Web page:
Lana: I was only a year in to tattooing when the pandemic struck. Im not very good with air planes but Im excited to go for sure. One thing I’m excited about for conventions in the future is that now I am more experienced and confident I feel that I can approach these artists I’ve looked up to for years and introduce myself and initiate new relationships amongst my peers.
Avalon: What is your favorite part of tattooing?
Lana: I’m a very extroverted tattoo artist. I love to speak with people and hear their stories. When it comes down to it I feel that tattooing gives me a way to continually learn something new each day. Finding new ways to optimize my work flow, fine-tune my setup and business system. Its not a linear journey and I love that this is such a malleable career choice.
Avalon: What is your least favorite part?
Lana: The imposter syndrome. Learning that not everyone is going to appreciate what I do and giving myself time to rest. In the past I’ve found myself putting everything I can in to making my customers happy, working myself to the bone without breaks to try and fulfill that but sacrificing myself and my wellbeing to do it. Being too tired from working too much and having nightmares about trying to make my customers happy as I neglect to take breaks and take care of myself. I’ve learned a lot but it is easy to slip back into those habits.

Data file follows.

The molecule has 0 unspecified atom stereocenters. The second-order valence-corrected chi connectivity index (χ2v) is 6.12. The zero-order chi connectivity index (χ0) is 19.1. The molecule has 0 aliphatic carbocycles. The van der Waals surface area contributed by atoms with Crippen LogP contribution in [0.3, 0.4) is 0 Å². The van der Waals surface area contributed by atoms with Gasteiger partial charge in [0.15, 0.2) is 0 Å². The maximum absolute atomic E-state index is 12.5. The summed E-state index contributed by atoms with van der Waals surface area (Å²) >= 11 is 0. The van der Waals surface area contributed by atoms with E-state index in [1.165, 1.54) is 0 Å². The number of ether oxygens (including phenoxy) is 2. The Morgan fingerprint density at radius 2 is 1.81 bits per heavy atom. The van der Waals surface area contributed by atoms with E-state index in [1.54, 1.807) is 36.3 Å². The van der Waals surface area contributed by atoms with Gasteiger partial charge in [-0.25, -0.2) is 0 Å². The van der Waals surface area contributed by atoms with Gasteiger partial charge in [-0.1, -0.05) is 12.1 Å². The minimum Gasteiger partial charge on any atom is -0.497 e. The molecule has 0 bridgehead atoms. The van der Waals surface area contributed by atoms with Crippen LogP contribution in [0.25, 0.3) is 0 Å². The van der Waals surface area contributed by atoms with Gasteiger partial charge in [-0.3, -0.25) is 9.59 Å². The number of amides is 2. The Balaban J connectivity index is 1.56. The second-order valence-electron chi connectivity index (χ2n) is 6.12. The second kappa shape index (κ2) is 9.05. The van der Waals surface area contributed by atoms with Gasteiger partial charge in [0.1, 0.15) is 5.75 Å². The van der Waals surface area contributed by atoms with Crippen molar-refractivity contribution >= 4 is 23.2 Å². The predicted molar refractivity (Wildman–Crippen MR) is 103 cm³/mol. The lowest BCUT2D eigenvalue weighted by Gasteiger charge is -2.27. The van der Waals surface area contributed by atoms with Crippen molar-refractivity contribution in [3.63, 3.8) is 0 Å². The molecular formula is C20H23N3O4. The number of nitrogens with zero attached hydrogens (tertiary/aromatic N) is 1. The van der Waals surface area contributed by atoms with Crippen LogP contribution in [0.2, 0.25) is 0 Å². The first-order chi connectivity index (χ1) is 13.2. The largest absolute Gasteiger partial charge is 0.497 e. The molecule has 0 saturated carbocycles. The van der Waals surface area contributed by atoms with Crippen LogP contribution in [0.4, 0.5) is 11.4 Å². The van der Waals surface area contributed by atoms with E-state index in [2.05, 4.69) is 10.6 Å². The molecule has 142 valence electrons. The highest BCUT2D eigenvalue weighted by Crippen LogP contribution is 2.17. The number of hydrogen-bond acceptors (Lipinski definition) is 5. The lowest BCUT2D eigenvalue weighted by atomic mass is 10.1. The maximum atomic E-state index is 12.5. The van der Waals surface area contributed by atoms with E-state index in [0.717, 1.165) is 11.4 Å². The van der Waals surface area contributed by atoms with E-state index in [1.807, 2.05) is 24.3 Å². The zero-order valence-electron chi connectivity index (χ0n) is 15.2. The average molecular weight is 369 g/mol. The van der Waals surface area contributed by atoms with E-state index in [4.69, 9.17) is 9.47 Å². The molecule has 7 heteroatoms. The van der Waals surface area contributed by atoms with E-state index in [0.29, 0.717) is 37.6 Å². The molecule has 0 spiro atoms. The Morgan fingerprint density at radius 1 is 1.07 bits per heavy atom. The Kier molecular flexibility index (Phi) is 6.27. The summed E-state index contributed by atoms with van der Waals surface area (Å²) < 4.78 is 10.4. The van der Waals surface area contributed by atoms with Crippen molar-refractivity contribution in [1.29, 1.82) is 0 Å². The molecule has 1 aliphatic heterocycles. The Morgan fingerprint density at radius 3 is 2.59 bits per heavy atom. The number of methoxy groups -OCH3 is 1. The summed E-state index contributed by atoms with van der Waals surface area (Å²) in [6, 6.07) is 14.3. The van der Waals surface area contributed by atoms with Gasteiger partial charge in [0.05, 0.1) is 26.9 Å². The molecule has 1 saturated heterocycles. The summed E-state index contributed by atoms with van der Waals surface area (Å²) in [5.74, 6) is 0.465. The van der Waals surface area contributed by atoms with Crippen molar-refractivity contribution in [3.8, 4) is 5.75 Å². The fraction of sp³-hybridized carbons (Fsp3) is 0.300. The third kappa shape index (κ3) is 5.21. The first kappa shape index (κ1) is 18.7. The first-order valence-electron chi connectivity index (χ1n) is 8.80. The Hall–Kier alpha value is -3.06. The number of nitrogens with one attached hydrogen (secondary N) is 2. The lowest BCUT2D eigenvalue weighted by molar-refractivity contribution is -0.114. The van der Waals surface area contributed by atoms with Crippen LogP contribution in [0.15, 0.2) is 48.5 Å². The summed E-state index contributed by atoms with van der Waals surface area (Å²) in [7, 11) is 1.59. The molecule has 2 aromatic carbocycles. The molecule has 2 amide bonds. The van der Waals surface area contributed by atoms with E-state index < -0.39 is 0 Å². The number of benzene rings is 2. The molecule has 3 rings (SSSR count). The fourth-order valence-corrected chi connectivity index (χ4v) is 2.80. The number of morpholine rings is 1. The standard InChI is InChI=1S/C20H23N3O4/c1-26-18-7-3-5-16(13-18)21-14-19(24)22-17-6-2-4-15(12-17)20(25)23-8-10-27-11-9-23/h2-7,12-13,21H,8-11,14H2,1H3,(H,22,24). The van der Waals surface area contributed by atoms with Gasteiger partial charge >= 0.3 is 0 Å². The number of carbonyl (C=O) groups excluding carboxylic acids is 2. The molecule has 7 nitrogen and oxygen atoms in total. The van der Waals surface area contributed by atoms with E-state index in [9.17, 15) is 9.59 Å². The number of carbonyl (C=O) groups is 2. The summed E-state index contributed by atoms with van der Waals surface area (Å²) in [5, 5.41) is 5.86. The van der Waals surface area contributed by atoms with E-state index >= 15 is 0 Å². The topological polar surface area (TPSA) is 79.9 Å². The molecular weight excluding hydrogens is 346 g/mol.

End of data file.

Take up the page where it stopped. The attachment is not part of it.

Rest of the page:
Avalon: Have you always been interested in art?
Lana: I grew up in a very sheltered family, we didn’t have a lot of money. My mom was an accountant and the most accessible medium was drawing with pens and paper. I was stuck inside a lot, watching tv shows and drawing anime. I was obsessed with it and kept finding ways to grow my creative expression.
Avalon: How Long have you been practicing?
Lana: I’ve been tattooing for over 3 years now. I was very fortunate to start tattooing in a positive environment where I felt supported.
A special thanks to Lana for taking time to chat with us and share her story. There’s way more to this then we captured so feel free to ask Lana questions when you come in for your next tattoo! She can be reached for consultations at firstname.lastname@example.org